Letter From Syria

Dear friends, writers, and journalists across the world, especially those in China and Russia, I am writing to inform you that my people are being subjected to genocide.

A week ago, the forces of the Syrian regime stepped up their attacks on rebel towns, specifically Homs, Zabadani, the suburbs of Damascus, Rastan, Madaya, Wadi Barada, Figeh, Idlib, and the villages of Jabal al-Zawiya. For the past week and up to the moment I am writing these lines, more than a thousand martyrs have fallen, many of them children, and hundreds of houses have been destroyed over the very heads of their inhabitants.

The blindness that has stricken the world has encouraged the regime's attempt to eliminate the peaceful Syrian revolution with a repressive force that is unrivaled. The aid of Russia, China, and Iran and the silence of the world before these crimes committed in broad daylight have permitted the regime to murder my people for the past eleven months. But in the last week, from February 2 until now, the signs of the massacre have become clearer. The scene of hundreds of thousands of Syrians in the streets of their towns and villages on the night of the Khalidiya massacre, last Friday night into Saturday morning, their hands raised in prayer and in tears, breaks the heart and places Syria's humanitarian tragedy in the center of the public eye. It is a clear expression of our feeling of being orphaned, abandoned by the world and its politicians satisfied by their vain words and their economic sanctions, which do not stop the assassins and do not hold back the blood-bathed tanks.

My people, who have faced death bare-chested and singing, are at this very moment being subjected to a campaign of genocide. Our rebel towns face sieges unprecedented in the history of world revolutions. Medical personnel are prevented from aiding the wounded, and field hospitals are bombed in cold blood and destroyed. The entry of relief organizations in prevented, telephone lines are cut, and food and medicine are blocked so well that smuggling a bag of blood or a tablet of Setamol into the affected zones is considered a crime worthy of imprisonment in the detention camps, the details of which will one day horrify you.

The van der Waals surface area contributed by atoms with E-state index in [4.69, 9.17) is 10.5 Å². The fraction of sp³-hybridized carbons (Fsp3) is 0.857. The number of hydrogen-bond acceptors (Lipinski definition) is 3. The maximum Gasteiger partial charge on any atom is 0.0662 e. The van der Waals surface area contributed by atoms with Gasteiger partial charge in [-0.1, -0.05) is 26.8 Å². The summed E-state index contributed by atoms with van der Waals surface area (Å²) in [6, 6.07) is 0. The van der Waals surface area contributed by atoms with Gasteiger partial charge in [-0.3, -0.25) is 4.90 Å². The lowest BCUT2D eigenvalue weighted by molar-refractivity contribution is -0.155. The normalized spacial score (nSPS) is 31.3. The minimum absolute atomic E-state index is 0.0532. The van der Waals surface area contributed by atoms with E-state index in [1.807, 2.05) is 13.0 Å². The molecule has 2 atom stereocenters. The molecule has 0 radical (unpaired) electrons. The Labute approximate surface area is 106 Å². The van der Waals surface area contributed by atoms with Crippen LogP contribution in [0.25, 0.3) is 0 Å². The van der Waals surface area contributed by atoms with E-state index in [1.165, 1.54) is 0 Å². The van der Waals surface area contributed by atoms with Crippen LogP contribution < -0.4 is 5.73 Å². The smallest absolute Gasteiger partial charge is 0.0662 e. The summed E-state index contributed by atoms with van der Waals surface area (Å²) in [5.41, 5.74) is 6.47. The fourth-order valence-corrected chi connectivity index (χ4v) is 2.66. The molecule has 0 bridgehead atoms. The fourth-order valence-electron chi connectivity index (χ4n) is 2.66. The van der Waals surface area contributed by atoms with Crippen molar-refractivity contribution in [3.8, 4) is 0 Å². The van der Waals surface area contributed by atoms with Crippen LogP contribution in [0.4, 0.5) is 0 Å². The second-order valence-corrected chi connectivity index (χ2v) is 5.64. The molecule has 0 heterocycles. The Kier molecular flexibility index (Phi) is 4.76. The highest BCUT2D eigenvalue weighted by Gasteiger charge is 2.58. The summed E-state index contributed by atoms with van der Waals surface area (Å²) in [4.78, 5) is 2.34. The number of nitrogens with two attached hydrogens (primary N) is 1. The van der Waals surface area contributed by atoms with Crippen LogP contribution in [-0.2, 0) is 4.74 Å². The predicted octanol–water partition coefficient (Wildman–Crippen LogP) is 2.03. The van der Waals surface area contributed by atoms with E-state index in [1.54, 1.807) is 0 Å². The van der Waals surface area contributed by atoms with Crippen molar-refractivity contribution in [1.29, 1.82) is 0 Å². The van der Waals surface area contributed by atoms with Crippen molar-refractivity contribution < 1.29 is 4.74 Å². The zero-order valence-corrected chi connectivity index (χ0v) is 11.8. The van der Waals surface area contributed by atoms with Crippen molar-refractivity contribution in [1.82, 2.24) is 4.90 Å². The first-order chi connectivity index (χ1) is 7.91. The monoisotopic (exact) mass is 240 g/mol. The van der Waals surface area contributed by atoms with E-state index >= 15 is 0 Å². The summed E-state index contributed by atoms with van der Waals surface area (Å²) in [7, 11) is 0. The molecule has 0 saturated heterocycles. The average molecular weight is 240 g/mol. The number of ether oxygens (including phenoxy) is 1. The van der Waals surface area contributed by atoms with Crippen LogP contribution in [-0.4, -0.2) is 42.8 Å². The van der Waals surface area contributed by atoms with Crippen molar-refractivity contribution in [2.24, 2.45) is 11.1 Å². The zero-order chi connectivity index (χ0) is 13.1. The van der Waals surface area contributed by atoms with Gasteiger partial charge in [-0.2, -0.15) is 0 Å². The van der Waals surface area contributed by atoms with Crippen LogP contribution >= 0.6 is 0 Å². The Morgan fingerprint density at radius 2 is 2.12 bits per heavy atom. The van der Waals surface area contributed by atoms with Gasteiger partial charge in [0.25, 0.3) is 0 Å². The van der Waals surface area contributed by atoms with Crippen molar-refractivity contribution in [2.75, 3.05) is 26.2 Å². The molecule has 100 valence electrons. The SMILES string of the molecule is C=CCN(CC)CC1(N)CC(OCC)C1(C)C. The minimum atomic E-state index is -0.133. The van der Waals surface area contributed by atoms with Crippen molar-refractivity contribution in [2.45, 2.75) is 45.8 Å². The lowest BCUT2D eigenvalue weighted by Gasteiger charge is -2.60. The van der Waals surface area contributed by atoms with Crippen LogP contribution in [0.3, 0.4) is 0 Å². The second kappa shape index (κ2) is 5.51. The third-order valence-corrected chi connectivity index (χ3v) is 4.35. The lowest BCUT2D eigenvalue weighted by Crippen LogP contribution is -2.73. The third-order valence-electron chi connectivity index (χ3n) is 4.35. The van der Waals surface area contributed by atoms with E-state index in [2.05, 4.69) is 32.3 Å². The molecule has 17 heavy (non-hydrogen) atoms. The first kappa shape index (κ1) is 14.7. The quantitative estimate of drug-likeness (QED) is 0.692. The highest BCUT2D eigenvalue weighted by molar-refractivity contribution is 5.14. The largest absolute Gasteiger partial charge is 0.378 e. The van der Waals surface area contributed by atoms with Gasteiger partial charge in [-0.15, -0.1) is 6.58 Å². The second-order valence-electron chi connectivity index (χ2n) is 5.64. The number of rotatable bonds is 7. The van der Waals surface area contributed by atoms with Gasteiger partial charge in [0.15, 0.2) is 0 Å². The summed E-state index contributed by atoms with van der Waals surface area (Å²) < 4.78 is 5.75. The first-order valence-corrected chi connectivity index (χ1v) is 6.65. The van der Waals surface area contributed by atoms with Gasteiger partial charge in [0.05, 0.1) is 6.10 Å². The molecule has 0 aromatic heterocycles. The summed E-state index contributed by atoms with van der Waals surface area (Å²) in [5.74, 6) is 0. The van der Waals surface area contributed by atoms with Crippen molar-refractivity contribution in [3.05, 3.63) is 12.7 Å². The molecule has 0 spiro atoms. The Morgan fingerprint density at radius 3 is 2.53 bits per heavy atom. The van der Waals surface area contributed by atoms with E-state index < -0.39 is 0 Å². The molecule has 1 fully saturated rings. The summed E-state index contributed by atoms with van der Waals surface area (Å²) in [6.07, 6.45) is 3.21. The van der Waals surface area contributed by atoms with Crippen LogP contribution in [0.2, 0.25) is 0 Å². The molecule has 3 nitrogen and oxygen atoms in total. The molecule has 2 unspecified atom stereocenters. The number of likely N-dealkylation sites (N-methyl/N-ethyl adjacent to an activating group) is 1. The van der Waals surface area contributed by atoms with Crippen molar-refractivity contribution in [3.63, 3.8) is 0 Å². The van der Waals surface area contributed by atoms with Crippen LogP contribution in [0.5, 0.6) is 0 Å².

In all its modern history, the world has not known such courage as that manifested by the Syrian revolutionaries in our towns and villages. Neither has the world known such silence, now considered complicity in the extermination of my people.

My people are a people of peace, of coffee and music I hope you will one day savor, of roses whose perfume I hope will one day reach your nostrils, so that you will understand that it is this heart of the world that is today exposed to genocide, and the entire world is an accomplice to the spilling of our blood.

I can say nothing more in these difficult times, but I hope that you will act in solidarity with my people through whatever means you judge appropriate. I know that writing is powerless and naked before the cannons, the tanks, and the Russian missiles that are bombing our towns and our civilians, but I have no desire for your silence, either, to be an accomplice to the murder of my people.

~ Khaled Khalifa from Damascus

Translated by Addie Leak.